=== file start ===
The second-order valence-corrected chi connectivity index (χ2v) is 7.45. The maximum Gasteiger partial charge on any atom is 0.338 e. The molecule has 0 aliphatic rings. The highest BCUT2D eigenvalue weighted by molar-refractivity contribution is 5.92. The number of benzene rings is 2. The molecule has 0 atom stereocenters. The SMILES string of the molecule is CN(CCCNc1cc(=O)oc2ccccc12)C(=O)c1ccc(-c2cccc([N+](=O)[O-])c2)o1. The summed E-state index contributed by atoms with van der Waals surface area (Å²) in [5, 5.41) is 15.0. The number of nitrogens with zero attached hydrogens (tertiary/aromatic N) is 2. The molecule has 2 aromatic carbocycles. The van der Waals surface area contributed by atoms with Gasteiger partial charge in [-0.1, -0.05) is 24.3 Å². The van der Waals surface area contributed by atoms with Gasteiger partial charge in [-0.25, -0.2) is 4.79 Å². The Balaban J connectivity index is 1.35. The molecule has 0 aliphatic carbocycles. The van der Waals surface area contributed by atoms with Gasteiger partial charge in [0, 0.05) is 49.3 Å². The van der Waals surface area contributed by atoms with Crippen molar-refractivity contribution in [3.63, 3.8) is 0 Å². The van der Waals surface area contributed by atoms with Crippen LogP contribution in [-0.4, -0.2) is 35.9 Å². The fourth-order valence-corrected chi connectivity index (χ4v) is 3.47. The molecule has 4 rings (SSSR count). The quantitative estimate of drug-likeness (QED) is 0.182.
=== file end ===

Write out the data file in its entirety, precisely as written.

The second-order valence-corrected chi connectivity index (χ2v) is 7.45. The maximum Gasteiger partial charge on any atom is 0.338 e. The molecule has 0 aliphatic rings. The highest BCUT2D eigenvalue weighted by molar-refractivity contribution is 5.92. The number of benzene rings is 2. The molecule has 0 atom stereocenters. The SMILES string of the molecule is CN(CCCNc1cc(=O)oc2ccccc12)C(=O)c1ccc(-c2cccc([N+](=O)[O-])c2)o1. The summed E-state index contributed by atoms with van der Waals surface area (Å²) in [5, 5.41) is 15.0. The number of nitrogens with zero attached hydrogens (tertiary/aromatic N) is 2. The molecule has 2 aromatic carbocycles. The van der Waals surface area contributed by atoms with Gasteiger partial charge in [-0.1, -0.05) is 24.3 Å². The van der Waals surface area contributed by atoms with Gasteiger partial charge in [-0.25, -0.2) is 4.79 Å². The Balaban J connectivity index is 1.35. The molecule has 0 aliphatic carbocycles. The van der Waals surface area contributed by atoms with Gasteiger partial charge in [0, 0.05) is 49.3 Å². The van der Waals surface area contributed by atoms with Crippen molar-refractivity contribution in [3.63, 3.8) is 0 Å². The van der Waals surface area contributed by atoms with Crippen LogP contribution in [-0.4, -0.2) is 35.9 Å². The fourth-order valence-corrected chi connectivity index (χ4v) is 3.47. The molecule has 4 rings (SSSR count). The quantitative estimate of drug-likeness (QED) is 0.182.